SEN. KERRY: I have never suggested a test where we turn over our security to any nation. In fact, I've said the opposite. I will never turn the security of the United States over to any nation. No nation will ever have a veto over us. But I think it makes sense, I think most Americans in their guts know, that we ought to pass a sort of truth standard. That's how you gain legitimacy with your own country people and that's how you gain legitimacy in the world. But I'll never fail to protect the United States of America.
PRESIDENT BUSH: In 1990 there was a vast coalition put together to run Saddam Hussein out of Kuwait. The international community, the international world said this is the right thing to do. But when it came time to authorize the use of force on the Senate floor, my opponent voted against the use of force. Apparently you can't pass any test under his vision of the world.
MR. SCHIEFFER: Mr. President, new question. Two minutes.
You said that if Congress would vote to extend the ban on assault weapons, that you'd sign the legislation, but you did nothing to encourage the Congress to extend it. Why not?
PRESIDENT BUSH: Actually, I made my intentions -- made my views clear. I did think we ought to extend the assault-weapons ban, and was told the fact that the bill wasn't ever going to move because Republicans and Democrats were against the assault-weapon ban, people of both parties.
Now I believe law-abiding citizens ought to be able to own a gun. I believe in background checks at gun shows or anywhere to make sure that guns don't get in the hands of people that shouldn't have them. But the best way to protect our citizens from guns is to prosecute those who commit crimes with guns. And that's why, early in my administration, I called the attorney general and the U.S. attorneys and said put together a task force all around the country to prosecute those who commit crimes with guns, and the prosecutions are up by about 68 percent I believe is the number. Neighborhoods are safer when we crack down on people who commit crimes with guns. To me, that's the best way to secure America.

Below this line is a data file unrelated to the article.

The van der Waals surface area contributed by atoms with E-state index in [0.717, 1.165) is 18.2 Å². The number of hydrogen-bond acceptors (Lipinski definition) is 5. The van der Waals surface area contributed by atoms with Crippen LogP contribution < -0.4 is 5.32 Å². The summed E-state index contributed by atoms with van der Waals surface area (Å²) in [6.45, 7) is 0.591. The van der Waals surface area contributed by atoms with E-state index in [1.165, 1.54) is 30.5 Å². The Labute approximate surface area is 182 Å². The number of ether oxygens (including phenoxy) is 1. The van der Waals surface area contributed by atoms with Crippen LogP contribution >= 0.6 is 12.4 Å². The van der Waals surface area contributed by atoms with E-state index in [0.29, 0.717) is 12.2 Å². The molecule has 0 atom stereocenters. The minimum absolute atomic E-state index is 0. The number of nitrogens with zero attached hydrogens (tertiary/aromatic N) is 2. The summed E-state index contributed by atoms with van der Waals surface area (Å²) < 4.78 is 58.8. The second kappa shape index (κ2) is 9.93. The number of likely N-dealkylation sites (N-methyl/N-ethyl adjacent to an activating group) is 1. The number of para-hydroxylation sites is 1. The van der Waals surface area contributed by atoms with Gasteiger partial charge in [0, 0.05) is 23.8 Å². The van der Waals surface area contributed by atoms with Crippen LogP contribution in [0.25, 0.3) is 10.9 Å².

MR. SCHIEFFER: Senator.
SEN. KERRY: I believe it was a failure of presidential leadership not to reauthorize the assault-weapons ban. I am a hunter. I'm a gun owner. I've been a hunter since I was a kid, 12, 13 years old, and I respect the Second Amendment and I will not tamper with the Second Amendment. But I'll tell you this: I'm also a former law enforcement officer. I ran one of the largest district attorney's offices in America, one of the 10 largest. I've put people behind bars for the rest of their life. I've broken up organized crime. I know something about prosecuting, and most of the law enforcement agencies in America wanted that assault-weapons ban. They don't want to go into a drug bust and be facing an AK-47.
I was hunting in Iowa last year with a sheriff in one of the counties there. And he pointed to a house in back of us and said, "See that house over there? We just did a drug bust a week earlier, and the guy we arrested had an AK-47 lying on the bed right beside him."
Because of the president's decision today, law enforcement officers will walk into a place that will be more dangerous. Terrorists can now come into America and go to a gun show, and without even a background check, buy an assault weapon today. And that's what Osama bin Laden's handbook said, because we captured it in Afghanistan; it encouraged them to do it.
So I believe America is less safe. If Tom DeLay or someone in the House said to me, sorry, we don't have the votes, I would have said then we're going to have a fight. And I would have taken it out to the country, and I would have had every law enforcement officer in the country visit those congressmen. We would have won what Bill Clinton won.